The Central Library Moves Hidden Treasures Out Into The Public Eye
New library will have more books in circulation
Friday, June 28, 2013
Aired 6/28/13 on KPBS News.
As the San Diego Central Library empties five floors of its shelves and moves to a new nine-floor building, many hidden items will become available.
Earlier this month, The San Diego Central Library began the daunting task of emptying out five floors of books, magazines, computers, furniture and documents, and moving them to the new nine-floor downtown library on Park Blvd. The move will allow for many items that have been hidden from view to be available to the public for the first time.
Do you remember the last time you moved? Now imagine if you had to move 1.2 million books, magazines and mangas plus another million government documents and keep them all in order according to the Dewey Decimel system.
Cyndy Shutler, the supervising librarian, said the move has been quite a challenge but it's moving forward.
"We have not increased our staff, so yes, it is a bit daunting. We have some professional movers, and we’re doing it in bits and pieces and you know, it’s going to happen,"she said.
The move began in early June with the books in the basement getting a thorough vacuuming.
"So when we get over to the new facility everything will be nice and clean," Shutler said.
And as with any move, you find things you forgot you had.
"An interesting find that we found the other day is Los Angeles Public Library had a fire about 10 years ago and we have some of their collection down here, they had forgotten about it, we had forgotten we had still had it," Shutler explained.
Rare books have also surfaced that had never been catalogued and now can be entered into the collection. Finds like these are exactly why the library took six months prior to the move to tag each of its million-plus volumes with radio frequency I.D.s (RFID). Now books can be tracked wherever they go, Shutler said.
"It will help for security, it will help identify if something is misshelved," Shutler said. "It’s been longstanding in libraries that if something is misshelved, it is lost. That will help a great deal."
As you descend into the bowels of the Central Library’s two floors of basements, you can see how these tags would help. Library director Deborah Barrow calls this her “hall of shame” because the library has been forced to keep nearly a third of its collection hidden. The move means a lot to Barrow.
"It means moving things out of this amazing basement upstairs to places where people can find them and use them because these are hidden treasures and people have not even known that they were here."
At the new library, people will find more books in circulation as well as special collections, like some World War II propaganda posters on display. Shutler described one poster with a Sneech-like mosquito warning of the most dangerous places for malaria.
"This is Anne — she drinks blood. Her full name is Anopheles Mosquito, and she’s dying to meet you," Shutler said. "So Ted Geisel before he was Dr. Seuss, he was in the military and he was an illustrator and this is something he did."
Rick Crawford is supervisor for the library’s special collections. He’s looking forward to bringing the collection, which is currently divided between the basement and public floors, all together on one level.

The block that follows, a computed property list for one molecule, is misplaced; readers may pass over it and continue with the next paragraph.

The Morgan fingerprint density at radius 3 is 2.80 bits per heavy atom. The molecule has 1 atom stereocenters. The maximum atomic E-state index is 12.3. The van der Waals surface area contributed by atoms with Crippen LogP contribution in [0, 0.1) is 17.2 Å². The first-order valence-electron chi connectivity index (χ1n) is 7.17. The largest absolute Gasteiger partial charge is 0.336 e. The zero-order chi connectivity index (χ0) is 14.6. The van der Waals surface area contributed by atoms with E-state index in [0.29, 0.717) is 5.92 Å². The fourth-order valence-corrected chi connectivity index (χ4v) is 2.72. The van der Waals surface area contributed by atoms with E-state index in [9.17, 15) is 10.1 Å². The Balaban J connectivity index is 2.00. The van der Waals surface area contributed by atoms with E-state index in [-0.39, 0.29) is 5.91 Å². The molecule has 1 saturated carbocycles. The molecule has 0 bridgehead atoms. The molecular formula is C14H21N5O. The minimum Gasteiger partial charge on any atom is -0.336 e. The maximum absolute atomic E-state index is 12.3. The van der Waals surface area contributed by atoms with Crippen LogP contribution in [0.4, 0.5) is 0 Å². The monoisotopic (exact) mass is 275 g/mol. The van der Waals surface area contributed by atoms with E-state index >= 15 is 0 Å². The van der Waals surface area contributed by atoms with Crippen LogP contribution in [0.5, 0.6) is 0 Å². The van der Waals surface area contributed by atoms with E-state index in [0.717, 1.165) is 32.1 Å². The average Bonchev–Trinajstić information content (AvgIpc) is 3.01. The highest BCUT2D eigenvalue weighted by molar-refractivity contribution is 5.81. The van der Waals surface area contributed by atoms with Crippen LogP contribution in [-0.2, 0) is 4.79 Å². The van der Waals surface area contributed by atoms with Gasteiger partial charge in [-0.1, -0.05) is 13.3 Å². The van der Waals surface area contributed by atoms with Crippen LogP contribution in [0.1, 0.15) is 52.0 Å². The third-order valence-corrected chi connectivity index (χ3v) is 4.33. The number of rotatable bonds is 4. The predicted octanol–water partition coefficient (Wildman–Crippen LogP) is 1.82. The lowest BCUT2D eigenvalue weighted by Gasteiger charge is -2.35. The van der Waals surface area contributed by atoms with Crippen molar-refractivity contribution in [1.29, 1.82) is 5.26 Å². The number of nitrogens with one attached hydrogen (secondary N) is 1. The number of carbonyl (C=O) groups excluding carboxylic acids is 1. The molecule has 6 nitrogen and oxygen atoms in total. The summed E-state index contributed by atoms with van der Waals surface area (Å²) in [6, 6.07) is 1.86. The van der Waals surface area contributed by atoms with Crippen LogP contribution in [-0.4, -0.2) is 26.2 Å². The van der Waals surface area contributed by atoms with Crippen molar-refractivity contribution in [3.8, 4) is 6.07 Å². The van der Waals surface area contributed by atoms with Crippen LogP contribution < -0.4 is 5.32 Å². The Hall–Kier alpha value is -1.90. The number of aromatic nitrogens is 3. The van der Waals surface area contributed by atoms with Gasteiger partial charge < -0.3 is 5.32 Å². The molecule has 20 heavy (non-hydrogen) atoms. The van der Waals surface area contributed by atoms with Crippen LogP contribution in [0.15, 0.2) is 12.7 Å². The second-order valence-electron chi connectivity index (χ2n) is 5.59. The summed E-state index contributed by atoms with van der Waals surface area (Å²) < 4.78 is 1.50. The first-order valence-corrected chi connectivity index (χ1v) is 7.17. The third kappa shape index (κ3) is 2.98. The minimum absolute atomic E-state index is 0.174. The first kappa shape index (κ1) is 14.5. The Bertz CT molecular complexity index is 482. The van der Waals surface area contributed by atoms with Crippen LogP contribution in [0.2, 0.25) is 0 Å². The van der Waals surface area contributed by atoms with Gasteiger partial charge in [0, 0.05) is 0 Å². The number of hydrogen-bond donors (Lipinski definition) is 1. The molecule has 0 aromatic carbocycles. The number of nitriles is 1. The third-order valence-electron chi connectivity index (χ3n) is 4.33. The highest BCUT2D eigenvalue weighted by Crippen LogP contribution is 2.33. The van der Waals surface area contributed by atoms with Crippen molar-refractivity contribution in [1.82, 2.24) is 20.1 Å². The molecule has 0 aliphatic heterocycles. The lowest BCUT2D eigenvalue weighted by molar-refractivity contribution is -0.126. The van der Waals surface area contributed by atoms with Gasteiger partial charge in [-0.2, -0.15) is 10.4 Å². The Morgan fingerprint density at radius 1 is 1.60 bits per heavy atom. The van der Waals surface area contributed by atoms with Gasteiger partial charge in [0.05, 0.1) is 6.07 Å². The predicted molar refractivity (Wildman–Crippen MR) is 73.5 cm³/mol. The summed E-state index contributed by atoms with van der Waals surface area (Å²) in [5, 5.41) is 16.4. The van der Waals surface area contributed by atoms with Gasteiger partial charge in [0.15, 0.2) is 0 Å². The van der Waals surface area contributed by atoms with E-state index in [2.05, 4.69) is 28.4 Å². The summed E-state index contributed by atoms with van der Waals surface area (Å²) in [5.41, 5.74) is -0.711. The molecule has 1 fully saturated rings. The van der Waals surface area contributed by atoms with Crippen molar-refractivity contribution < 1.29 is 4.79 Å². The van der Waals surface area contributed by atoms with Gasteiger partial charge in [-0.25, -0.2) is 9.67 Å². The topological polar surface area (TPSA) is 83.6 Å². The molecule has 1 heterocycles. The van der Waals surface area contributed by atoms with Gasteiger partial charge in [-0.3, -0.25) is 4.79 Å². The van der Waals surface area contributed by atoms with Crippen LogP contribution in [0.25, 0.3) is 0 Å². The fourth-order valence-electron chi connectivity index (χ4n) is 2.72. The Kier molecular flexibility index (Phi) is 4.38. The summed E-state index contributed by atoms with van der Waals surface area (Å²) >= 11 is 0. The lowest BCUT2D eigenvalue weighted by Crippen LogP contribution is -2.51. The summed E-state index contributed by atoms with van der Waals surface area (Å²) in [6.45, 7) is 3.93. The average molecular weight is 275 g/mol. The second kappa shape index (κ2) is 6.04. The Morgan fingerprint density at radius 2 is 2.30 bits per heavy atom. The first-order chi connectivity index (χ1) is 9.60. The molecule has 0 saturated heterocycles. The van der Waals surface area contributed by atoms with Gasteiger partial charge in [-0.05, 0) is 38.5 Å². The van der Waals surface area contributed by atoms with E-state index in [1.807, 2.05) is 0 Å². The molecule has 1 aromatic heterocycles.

"So it’s going to be easier for us to get out material. Just the move process is— we’re re-learning a lot of our collections because a lot of what’s down on A level has been down here for decades — long before we were even working here. So we are making discoveries as we get these items out and arrange them."
One of his favorite items is the great voter register from the late 1800s.
"This is information that is not recorded elsewhere," he said. "It’s not digital. Usually we only have the hard copy, and this period of time, records were kept in books such as this. So it’s unique, it’s one item — these aren’t published."
The massive leather bound volume recorded all registered voters in San Diego. It’s an insight into a different era. For one, there needed to be detailed descriptions of voters because there were no photo IDs back then.
"These were all men at this time because only men were voting but it gives their height, the color of their hair, the color of their eyes, visible scars, which is an interesting category. We have people here that are minus limbs," he said.
The basement also houses decades of the Union Tribune, including an issue from 100 years ago.
Cyndy Shutler read the headline: "Dadmun is indicted, grand larceny, money, false pretenses. And a huge ad taking much of the front page. It’s for the Marston Company. Fifth, Sixth and C streets."
You might think that as the library moves to a new facility, it will move more toward the digital — turning things like newspapers into just digital files — but Deborah Barrow says that’s not the case.
"This is an opportunity to have information in every format available to our public, and when I say every format, I mean Babylonian tablets, as well as Internet high-speed digital connections," Shutler said.
So even in the digital age, the Central Library wants to make sure there’s a place for physical objects. That’s why it’s bringing out the hidden treasures of its basement floors and making collections — some for the first time — available to the public.
The library move began on June 17 and is expected to finish by the end of July. The new library is scheduled to open on September 28.
Some recommended viewing: "84 Charing Cross Road, "Desk Set," "The Music Man" (for "Marion the Librarian Song"), "Ghostbusters"
Please stay on topic and be as concise as possible. Leaving a comment means you agree to our Community Discussion Rules. We like civilized discourse. We don't like spam, lying, profanity, harassment or personal attacks.